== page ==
Hawaii further contends that the Supreme Court's decision in Morton v. Mancari, 417 U.S. 535, 94 S.Ct. 2474, 41 L.Ed.2d 290 (1974), saves the OHA trustee requirement from violating the Fifteenth Amendment. In Mancari, the Court upheld a statutory employment preference for American Indians in the Bureau of Indian Affairs (“BIA”) based in part upon the “unique legal status of Indian tribes under federal law and upon the plenary power of Congress ․ to legislate on behalf of[them].” Id. at 551, 94 S.Ct. 2474. In Rice, however, the Court held that the voting scheme which allowed only Hawaiians to vote in OHA trustee elections violated the Fifteenth Amendment, regardless of whether the Mancari rule applied.5 528 U.S. at 518-19, 120 S.Ct. 1044. In reaching this conclusion, the Court rejected arguments that the State's voting restrictions were not “racial” in nature, concluding that “[a]ncestry can be a proxy for race. It is that proxy here.” Id. at 514, 120 S.Ct. 1044. Despite the unique position OHA has under state law, the Court also concluded that it is an “arm of the State” and that the Fifteenth Amendment applies to elections for OHA trustees, which are “elections of the State.” Id. at 521-22, 120 S.Ct. 1044. Rejecting the State's efforts to set apart the elections based on the special purpose of OHA or the status of native Hawaiians and Hawaiians as special beneficiaries of its programs, the Court declared that “[a]ll citizens, regardless of race, have an interest in selecting officials who make policies on their behalf, even if those policies will affect some groups more than others” and held that the restriction was prohibited by the Fifteenth Amendment. Id. at 523, 120 S.Ct. 1044.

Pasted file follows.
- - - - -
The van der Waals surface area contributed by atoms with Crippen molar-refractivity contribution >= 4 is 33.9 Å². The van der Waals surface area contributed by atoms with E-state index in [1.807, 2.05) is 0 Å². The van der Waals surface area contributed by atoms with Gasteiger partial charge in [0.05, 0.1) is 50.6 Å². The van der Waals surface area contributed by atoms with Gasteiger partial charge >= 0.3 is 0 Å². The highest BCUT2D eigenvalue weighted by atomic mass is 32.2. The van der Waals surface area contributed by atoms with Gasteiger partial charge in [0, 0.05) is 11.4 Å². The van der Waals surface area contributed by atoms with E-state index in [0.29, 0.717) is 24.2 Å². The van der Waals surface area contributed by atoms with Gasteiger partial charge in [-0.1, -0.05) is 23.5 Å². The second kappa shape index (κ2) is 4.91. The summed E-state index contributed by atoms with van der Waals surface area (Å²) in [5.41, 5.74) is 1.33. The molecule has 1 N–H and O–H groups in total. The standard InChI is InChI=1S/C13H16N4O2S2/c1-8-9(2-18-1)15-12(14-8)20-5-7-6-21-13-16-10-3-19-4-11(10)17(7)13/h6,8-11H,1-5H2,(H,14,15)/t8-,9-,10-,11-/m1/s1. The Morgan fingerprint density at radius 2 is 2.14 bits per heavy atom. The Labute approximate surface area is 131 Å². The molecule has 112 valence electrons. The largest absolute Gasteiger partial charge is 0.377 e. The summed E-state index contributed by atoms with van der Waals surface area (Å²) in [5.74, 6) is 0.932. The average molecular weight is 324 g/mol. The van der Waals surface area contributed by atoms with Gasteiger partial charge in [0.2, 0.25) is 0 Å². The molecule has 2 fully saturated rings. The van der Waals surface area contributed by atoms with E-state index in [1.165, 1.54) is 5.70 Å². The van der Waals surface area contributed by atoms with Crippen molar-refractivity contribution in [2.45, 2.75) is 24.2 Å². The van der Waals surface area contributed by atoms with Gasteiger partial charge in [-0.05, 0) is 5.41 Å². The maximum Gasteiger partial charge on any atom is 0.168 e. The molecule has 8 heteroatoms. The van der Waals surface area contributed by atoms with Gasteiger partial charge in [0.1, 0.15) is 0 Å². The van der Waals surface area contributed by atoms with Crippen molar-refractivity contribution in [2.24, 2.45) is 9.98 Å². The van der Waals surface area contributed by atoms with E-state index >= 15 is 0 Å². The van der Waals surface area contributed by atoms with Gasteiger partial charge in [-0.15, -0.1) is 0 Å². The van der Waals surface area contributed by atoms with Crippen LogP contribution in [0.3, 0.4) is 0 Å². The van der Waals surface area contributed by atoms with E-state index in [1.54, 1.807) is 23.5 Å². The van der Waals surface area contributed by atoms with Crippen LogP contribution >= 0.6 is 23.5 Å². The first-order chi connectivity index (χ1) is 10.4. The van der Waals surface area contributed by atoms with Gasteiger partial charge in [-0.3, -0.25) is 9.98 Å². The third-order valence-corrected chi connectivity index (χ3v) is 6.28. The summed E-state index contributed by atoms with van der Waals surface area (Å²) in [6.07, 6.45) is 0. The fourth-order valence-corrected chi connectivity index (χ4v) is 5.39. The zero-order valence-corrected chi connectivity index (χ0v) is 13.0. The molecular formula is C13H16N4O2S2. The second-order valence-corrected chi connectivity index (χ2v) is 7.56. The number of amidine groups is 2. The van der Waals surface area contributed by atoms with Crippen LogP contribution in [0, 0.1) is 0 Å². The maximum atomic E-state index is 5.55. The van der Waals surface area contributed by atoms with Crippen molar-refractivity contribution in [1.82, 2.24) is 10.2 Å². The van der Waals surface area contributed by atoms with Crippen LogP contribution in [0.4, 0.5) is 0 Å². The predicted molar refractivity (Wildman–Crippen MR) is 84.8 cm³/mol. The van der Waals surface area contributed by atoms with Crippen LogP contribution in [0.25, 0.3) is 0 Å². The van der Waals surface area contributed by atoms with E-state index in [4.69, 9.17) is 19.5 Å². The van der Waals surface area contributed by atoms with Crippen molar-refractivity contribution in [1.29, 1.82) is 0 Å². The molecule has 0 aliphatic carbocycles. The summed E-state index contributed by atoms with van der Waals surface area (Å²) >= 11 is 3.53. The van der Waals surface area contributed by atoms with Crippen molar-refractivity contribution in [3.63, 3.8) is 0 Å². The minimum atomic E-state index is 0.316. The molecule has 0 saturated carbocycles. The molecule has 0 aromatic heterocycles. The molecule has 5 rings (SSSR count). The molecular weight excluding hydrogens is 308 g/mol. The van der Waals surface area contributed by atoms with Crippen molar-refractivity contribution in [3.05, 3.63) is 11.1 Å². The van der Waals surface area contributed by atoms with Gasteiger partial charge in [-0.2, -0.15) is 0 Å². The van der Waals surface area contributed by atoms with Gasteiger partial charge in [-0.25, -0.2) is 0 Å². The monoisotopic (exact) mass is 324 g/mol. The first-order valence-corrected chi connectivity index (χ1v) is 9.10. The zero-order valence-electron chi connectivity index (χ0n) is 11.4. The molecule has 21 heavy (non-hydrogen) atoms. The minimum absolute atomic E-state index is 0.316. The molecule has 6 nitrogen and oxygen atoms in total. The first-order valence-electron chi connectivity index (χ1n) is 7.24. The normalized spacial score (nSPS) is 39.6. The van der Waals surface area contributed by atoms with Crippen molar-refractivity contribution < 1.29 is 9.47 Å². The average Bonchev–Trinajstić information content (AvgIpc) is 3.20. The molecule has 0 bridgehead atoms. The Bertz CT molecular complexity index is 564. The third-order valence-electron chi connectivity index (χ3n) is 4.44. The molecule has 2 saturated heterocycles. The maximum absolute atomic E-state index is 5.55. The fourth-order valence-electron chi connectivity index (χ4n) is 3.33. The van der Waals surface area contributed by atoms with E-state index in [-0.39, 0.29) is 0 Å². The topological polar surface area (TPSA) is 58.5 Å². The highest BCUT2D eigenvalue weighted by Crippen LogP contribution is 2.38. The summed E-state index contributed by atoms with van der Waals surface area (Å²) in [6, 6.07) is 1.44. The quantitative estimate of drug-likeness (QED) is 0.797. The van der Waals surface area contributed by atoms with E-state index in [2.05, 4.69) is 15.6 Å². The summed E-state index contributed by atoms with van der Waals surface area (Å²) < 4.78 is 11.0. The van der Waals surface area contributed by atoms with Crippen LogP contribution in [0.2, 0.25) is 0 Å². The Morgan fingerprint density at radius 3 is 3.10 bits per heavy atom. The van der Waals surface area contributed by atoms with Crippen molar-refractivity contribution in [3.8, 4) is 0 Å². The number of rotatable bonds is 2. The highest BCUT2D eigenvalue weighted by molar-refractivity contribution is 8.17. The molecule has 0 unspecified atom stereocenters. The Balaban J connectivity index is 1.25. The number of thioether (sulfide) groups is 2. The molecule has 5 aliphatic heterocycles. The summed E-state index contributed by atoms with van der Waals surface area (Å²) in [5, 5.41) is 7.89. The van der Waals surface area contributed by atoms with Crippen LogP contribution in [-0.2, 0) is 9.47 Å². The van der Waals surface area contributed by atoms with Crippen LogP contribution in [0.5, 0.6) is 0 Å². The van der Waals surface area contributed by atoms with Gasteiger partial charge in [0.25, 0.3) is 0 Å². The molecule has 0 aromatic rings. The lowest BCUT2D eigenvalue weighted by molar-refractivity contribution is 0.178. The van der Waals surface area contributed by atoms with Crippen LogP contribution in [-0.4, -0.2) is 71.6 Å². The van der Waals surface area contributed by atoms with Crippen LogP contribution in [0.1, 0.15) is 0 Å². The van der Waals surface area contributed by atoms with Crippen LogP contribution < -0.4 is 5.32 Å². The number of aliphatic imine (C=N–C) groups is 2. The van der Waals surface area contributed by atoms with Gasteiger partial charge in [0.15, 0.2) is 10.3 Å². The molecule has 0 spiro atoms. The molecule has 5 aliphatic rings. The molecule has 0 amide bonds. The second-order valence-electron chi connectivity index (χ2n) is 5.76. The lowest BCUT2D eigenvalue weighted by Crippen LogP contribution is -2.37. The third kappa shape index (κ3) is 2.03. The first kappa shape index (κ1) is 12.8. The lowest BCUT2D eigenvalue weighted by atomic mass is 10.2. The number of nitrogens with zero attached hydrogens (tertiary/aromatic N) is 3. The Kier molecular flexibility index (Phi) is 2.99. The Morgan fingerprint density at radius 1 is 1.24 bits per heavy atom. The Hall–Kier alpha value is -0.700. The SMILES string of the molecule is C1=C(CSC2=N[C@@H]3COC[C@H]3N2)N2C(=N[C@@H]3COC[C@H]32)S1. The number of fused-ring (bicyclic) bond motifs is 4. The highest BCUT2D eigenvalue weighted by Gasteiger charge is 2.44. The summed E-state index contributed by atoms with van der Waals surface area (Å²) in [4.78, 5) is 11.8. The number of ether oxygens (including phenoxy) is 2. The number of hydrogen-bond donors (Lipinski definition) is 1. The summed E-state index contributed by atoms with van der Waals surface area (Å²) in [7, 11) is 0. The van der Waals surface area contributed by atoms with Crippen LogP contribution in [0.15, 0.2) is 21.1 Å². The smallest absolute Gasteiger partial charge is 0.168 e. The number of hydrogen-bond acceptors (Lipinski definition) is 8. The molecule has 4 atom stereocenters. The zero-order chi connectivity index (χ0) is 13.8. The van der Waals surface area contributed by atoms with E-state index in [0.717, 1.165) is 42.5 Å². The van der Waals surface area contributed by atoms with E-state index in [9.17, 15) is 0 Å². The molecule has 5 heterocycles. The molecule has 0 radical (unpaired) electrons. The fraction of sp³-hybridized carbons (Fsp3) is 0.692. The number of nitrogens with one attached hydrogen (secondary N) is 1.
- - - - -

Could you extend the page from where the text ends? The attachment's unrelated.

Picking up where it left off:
Hawaii argues that it does not follow from the Court's decision about voter qualifications in Rice that the candidate qualification in the present case violates the Fifteenth Amendment. But the holdings of Rice that: (1) OHA is an “arm of the State”; (2) trustee elections are “elections of the State” in which all citizens should have an equal voting interest, id. at 521-23, 120 S.Ct. 1044; and (3) the Hawaiian ancestry requirement is “race-based,” id. at 515-17, 120 S.Ct. 1044, apply equally in this case. There is no principled basis on which to distinguish these holdings in this case. Accordingly, we must decide whether the Fifteenth Amendment prohibits the use of candidate qualifications that exclude candidates from state elections on the basis of race.